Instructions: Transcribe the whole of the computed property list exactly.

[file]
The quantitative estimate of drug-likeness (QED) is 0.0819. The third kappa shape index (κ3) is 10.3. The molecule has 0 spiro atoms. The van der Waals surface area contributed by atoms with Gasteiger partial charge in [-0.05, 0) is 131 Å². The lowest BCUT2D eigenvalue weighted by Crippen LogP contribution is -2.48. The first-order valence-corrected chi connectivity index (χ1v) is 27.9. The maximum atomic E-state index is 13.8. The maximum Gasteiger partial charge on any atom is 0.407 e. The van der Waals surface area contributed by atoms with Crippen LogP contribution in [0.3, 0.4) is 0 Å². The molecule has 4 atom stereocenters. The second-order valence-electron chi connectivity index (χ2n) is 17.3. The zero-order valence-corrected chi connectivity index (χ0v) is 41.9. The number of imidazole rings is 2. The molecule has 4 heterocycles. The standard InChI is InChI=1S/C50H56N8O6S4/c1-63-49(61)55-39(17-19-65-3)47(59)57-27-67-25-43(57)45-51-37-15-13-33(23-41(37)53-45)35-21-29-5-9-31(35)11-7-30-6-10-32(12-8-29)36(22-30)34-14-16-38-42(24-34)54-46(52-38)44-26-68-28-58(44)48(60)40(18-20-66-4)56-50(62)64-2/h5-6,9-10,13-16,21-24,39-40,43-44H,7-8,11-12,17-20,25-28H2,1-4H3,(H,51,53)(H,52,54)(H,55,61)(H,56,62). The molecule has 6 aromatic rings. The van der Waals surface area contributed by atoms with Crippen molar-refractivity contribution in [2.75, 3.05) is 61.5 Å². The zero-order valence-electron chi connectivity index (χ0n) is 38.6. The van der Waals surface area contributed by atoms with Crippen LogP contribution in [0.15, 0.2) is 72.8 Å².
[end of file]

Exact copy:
The quantitative estimate of drug-likeness (QED) is 0.0819. The third kappa shape index (κ3) is 10.3. The molecule has 0 spiro atoms. The van der Waals surface area contributed by atoms with Gasteiger partial charge in [-0.05, 0) is 131 Å². The lowest BCUT2D eigenvalue weighted by Crippen LogP contribution is -2.48. The first-order valence-corrected chi connectivity index (χ1v) is 27.9. The maximum atomic E-state index is 13.8. The maximum Gasteiger partial charge on any atom is 0.407 e. The van der Waals surface area contributed by atoms with Crippen LogP contribution in [0.3, 0.4) is 0 Å². The molecule has 4 atom stereocenters. The second-order valence-electron chi connectivity index (χ2n) is 17.3. The zero-order valence-corrected chi connectivity index (χ0v) is 41.9. The number of imidazole rings is 2. The molecule has 4 heterocycles. The standard InChI is InChI=1S/C50H56N8O6S4/c1-63-49(61)55-39(17-19-65-3)47(59)57-27-67-25-43(57)45-51-37-15-13-33(23-41(37)53-45)35-21-29-5-9-31(35)11-7-30-6-10-32(12-8-29)36(22-30)34-14-16-38-42(24-34)54-46(52-38)44-26-68-28-58(44)48(60)40(18-20-66-4)56-50(62)64-2/h5-6,9-10,13-16,21-24,39-40,43-44H,7-8,11-12,17-20,25-28H2,1-4H3,(H,51,53)(H,52,54)(H,55,61)(H,56,62). The molecule has 6 aromatic rings. The van der Waals surface area contributed by atoms with Crippen molar-refractivity contribution in [2.75, 3.05) is 61.5 Å². The zero-order valence-electron chi connectivity index (χ0n) is 38.6. The van der Waals surface area contributed by atoms with Crippen LogP contribution in [0.15, 0.2) is 72.8 Å².